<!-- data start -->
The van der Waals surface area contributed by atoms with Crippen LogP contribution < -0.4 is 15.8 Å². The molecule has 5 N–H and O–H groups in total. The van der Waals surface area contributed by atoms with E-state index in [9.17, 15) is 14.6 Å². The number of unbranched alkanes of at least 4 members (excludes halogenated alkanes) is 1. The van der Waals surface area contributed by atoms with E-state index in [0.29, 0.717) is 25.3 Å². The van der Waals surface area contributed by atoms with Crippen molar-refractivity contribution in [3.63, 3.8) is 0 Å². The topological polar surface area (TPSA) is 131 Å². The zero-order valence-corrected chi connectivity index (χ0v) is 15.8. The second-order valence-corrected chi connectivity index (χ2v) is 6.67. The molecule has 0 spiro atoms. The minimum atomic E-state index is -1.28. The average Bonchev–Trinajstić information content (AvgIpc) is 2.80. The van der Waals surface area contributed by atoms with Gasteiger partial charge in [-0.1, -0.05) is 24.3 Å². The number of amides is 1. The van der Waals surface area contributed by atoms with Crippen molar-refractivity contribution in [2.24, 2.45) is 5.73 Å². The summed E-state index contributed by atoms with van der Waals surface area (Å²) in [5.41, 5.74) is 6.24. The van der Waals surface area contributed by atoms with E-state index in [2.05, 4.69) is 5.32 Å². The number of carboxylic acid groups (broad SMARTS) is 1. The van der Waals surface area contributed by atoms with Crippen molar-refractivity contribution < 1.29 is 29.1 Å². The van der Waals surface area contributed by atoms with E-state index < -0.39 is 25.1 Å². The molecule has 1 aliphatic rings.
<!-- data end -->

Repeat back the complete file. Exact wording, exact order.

The van der Waals surface area contributed by atoms with Crippen LogP contribution < -0.4 is 15.8 Å². The molecule has 5 N–H and O–H groups in total. The van der Waals surface area contributed by atoms with E-state index in [9.17, 15) is 14.6 Å². The number of unbranched alkanes of at least 4 members (excludes halogenated alkanes) is 1. The van der Waals surface area contributed by atoms with E-state index in [0.29, 0.717) is 25.3 Å². The van der Waals surface area contributed by atoms with Crippen molar-refractivity contribution in [3.63, 3.8) is 0 Å². The topological polar surface area (TPSA) is 131 Å². The zero-order valence-corrected chi connectivity index (χ0v) is 15.8. The second-order valence-corrected chi connectivity index (χ2v) is 6.67. The molecule has 0 spiro atoms. The minimum atomic E-state index is -1.28. The average Bonchev–Trinajstić information content (AvgIpc) is 2.80. The van der Waals surface area contributed by atoms with Gasteiger partial charge in [-0.1, -0.05) is 24.3 Å². The number of amides is 1. The van der Waals surface area contributed by atoms with Crippen molar-refractivity contribution in [2.24, 2.45) is 5.73 Å². The summed E-state index contributed by atoms with van der Waals surface area (Å²) in [5.41, 5.74) is 6.24. The van der Waals surface area contributed by atoms with E-state index in [2.05, 4.69) is 5.32 Å². The number of carboxylic acid groups (broad SMARTS) is 1. The van der Waals surface area contributed by atoms with Crippen molar-refractivity contribution < 1.29 is 29.1 Å². The van der Waals surface area contributed by atoms with E-state index < -0.39 is 25.1 Å². The molecule has 1 aliphatic rings.